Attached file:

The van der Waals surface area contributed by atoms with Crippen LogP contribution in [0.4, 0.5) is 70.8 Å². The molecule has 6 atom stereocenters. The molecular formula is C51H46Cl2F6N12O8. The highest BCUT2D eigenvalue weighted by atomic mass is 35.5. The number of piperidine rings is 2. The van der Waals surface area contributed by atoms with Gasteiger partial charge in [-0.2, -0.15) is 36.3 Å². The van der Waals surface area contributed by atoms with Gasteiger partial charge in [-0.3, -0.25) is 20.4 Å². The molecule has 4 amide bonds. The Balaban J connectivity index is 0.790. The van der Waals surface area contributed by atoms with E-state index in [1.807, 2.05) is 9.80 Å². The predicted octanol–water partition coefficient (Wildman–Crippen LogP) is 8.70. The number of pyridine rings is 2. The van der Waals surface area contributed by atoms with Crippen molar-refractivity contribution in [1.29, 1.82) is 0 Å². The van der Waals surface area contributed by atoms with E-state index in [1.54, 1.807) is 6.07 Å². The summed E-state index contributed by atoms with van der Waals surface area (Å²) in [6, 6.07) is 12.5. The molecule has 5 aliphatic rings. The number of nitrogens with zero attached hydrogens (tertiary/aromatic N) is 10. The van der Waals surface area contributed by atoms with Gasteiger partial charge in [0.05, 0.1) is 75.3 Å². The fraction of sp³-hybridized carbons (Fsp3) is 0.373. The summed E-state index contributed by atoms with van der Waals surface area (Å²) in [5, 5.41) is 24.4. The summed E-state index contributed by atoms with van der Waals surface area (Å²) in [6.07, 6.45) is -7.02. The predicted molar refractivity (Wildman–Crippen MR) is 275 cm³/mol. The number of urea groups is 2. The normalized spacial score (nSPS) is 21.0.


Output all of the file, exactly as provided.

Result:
The van der Waals surface area contributed by atoms with Crippen LogP contribution in [0.4, 0.5) is 70.8 Å². The molecule has 6 atom stereocenters. The molecular formula is C51H46Cl2F6N12O8. The highest BCUT2D eigenvalue weighted by atomic mass is 35.5. The number of piperidine rings is 2. The van der Waals surface area contributed by atoms with Gasteiger partial charge in [-0.2, -0.15) is 36.3 Å². The van der Waals surface area contributed by atoms with Gasteiger partial charge in [-0.3, -0.25) is 20.4 Å². The molecule has 4 amide bonds. The Balaban J connectivity index is 0.790. The van der Waals surface area contributed by atoms with E-state index in [1.807, 2.05) is 9.80 Å². The predicted octanol–water partition coefficient (Wildman–Crippen LogP) is 8.70. The number of pyridine rings is 2. The van der Waals surface area contributed by atoms with Crippen molar-refractivity contribution in [1.29, 1.82) is 0 Å². The van der Waals surface area contributed by atoms with E-state index in [1.54, 1.807) is 6.07 Å². The summed E-state index contributed by atoms with van der Waals surface area (Å²) in [6, 6.07) is 12.5. The molecule has 5 aliphatic rings. The number of nitrogens with zero attached hydrogens (tertiary/aromatic N) is 10. The van der Waals surface area contributed by atoms with Gasteiger partial charge in [0.05, 0.1) is 75.3 Å². The fraction of sp³-hybridized carbons (Fsp3) is 0.373. The summed E-state index contributed by atoms with van der Waals surface area (Å²) in [5, 5.41) is 24.4. The summed E-state index contributed by atoms with van der Waals surface area (Å²) in [6.07, 6.45) is -7.02. The predicted molar refractivity (Wildman–Crippen MR) is 275 cm³/mol. The number of urea groups is 2. The normalized spacial score (nSPS) is 21.0.